Each of the three options were investigated and the results are: 

  1. Migrating the data into a new HR system – this option is deemed too risky based on the remaining timescale and only fixes known HR data issues
  2. Developing an in-house archive – spare capacity does not exist in-house and the timescale makes this option too risky
  3. Finding tools to support GDPR compliance – Several vendors were considered and Formpipe were selected as the preferred vendor to provide an Electronic Archive to hold legacy GDPR related data


After The 3rd Meeting…. The Remediation Process

It is agreed that the Formpipe solution will be employed and a project manager - Claire Coffee - is assigned to manage the implementation

1.) The shared drive files are targeted as a quick win and these files are ingested into Long Term Archive (LTA) using Formpipe's Lasernet input/output management tool

2.) With the GDPR compliance risk mitigated, it is decided to retire the legacy HR system within 12 months, which will save support costs for both the application and the legacy hardware it runs on

Ultimately, we came to the conclusion that there is no magic bullet for GDPR compliance. Technology alone isn’t capable of creating a totally risk-free set of processes for managing the associated compliance demands GDPR will bring. What it can do though is play a vital role in helping organisations, regardless of their size or perceived complexities, take more control of the data they manage and significantly reduce the risk of compliance failure, while reducing dependency on outdated, costly legacy systems. Organisational buy in is also vital, as are robust internal processes and continued monitoring of behaviours.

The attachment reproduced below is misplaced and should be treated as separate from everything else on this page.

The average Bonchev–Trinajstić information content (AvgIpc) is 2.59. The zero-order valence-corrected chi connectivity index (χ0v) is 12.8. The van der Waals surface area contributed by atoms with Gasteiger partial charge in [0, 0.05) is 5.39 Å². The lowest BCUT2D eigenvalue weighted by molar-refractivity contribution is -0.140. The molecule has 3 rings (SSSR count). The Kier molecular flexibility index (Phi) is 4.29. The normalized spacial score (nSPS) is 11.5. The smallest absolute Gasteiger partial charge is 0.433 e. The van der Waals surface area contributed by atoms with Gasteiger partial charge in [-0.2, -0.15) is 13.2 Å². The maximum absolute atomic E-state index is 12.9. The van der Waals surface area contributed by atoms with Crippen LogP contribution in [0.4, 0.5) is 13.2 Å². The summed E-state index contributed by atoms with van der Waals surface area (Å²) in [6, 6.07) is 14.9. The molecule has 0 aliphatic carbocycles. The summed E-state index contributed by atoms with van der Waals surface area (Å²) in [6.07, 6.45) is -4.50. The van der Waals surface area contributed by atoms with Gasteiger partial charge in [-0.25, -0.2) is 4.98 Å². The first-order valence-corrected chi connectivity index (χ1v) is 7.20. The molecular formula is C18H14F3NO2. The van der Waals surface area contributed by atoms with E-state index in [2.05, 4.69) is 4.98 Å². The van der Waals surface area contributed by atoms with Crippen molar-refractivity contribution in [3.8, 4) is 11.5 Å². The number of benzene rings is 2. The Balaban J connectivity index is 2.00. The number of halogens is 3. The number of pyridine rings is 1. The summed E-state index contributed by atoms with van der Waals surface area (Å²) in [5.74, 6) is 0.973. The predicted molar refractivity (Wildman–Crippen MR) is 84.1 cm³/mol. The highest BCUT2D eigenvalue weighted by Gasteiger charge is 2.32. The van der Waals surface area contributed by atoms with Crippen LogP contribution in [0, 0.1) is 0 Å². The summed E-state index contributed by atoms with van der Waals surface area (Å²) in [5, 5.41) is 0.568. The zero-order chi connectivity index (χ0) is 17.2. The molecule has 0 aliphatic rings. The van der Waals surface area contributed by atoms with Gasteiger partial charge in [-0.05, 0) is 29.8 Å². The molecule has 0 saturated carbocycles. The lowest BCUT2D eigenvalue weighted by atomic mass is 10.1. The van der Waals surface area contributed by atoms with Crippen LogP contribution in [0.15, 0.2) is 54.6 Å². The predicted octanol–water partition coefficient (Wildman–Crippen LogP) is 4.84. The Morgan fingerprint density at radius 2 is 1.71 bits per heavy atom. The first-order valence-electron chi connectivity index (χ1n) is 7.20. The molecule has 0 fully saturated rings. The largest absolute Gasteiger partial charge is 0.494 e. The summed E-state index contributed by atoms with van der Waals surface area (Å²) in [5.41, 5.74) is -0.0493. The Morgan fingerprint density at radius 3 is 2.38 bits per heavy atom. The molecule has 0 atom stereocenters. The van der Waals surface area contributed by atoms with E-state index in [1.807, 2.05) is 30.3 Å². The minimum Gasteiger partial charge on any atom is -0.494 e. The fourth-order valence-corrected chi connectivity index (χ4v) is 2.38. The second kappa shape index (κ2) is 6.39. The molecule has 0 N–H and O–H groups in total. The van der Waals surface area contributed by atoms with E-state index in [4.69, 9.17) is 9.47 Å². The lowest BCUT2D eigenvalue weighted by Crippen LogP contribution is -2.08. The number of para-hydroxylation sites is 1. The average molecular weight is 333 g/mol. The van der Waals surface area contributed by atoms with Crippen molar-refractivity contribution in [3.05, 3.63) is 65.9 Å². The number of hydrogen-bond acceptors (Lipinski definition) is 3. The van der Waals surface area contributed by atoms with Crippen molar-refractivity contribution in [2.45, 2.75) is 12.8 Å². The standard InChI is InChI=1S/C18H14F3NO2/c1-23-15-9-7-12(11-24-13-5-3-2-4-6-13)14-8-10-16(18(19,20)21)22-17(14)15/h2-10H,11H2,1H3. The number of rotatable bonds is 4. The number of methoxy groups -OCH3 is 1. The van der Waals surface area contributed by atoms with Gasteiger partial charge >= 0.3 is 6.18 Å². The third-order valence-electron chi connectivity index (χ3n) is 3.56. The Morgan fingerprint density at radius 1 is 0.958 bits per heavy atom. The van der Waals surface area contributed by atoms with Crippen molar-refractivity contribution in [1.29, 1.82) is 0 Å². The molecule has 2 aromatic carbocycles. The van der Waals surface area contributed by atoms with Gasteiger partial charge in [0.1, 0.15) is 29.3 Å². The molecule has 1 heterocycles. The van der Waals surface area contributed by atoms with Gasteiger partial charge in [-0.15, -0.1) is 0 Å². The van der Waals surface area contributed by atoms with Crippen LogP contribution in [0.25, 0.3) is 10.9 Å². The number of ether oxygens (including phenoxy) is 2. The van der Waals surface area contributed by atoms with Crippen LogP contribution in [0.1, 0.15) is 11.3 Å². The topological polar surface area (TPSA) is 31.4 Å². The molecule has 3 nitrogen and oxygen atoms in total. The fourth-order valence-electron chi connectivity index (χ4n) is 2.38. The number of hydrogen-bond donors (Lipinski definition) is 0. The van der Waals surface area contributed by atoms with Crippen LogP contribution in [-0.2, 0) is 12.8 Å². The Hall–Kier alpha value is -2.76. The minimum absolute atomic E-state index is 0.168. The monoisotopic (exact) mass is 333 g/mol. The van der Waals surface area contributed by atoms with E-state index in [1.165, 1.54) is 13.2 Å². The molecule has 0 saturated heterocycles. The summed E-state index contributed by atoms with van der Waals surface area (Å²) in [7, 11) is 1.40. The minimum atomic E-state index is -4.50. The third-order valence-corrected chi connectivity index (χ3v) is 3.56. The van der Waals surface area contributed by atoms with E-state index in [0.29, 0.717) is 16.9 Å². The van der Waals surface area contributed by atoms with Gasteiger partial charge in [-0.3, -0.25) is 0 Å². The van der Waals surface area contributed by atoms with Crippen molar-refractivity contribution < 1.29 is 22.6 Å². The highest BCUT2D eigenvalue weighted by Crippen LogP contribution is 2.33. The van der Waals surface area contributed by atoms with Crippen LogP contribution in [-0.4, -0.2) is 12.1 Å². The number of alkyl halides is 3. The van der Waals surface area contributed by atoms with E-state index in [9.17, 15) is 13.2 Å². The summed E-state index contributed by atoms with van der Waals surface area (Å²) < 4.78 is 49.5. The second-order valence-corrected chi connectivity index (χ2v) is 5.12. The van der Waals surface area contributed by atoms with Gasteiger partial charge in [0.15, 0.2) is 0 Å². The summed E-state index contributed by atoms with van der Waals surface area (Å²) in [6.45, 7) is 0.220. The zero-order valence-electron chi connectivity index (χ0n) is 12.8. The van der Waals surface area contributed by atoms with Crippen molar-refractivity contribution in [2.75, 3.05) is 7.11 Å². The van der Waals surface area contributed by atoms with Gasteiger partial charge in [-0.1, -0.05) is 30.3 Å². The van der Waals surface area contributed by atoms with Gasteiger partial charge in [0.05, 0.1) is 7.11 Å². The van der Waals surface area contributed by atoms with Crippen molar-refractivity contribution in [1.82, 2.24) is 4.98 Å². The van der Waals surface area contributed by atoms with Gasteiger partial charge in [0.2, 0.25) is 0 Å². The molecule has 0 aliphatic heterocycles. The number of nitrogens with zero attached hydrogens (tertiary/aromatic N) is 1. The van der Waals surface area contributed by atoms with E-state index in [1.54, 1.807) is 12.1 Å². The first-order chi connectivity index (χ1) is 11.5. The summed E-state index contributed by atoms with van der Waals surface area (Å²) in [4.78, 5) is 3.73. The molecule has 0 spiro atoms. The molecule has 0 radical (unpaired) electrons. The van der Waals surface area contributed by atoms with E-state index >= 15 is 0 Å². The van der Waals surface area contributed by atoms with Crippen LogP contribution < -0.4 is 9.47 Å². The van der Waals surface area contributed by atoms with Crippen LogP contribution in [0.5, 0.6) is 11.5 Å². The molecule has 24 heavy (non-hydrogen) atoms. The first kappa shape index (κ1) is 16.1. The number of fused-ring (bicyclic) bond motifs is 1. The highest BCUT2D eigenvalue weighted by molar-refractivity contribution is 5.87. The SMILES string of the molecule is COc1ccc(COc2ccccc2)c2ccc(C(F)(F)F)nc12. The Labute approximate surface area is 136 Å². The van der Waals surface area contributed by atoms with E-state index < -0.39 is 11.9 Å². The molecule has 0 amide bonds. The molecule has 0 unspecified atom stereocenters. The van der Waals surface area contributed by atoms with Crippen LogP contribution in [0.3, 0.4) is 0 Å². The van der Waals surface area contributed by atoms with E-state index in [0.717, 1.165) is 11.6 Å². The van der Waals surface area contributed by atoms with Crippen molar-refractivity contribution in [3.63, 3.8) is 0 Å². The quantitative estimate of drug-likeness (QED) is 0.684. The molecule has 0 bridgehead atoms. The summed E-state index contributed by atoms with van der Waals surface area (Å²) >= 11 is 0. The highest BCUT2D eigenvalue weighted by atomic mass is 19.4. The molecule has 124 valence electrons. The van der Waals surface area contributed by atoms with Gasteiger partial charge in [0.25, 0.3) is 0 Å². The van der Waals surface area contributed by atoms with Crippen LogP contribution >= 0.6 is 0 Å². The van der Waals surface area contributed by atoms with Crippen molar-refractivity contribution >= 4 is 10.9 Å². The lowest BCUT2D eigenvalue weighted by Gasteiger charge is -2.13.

GDPR is by no means much ado about nothing or reason to panic but its significance shouldn’t be underestimated either.

For an informal chat about how Formpipe technology can help your organisation get its house in order, and get and stay compliant, contact or visit: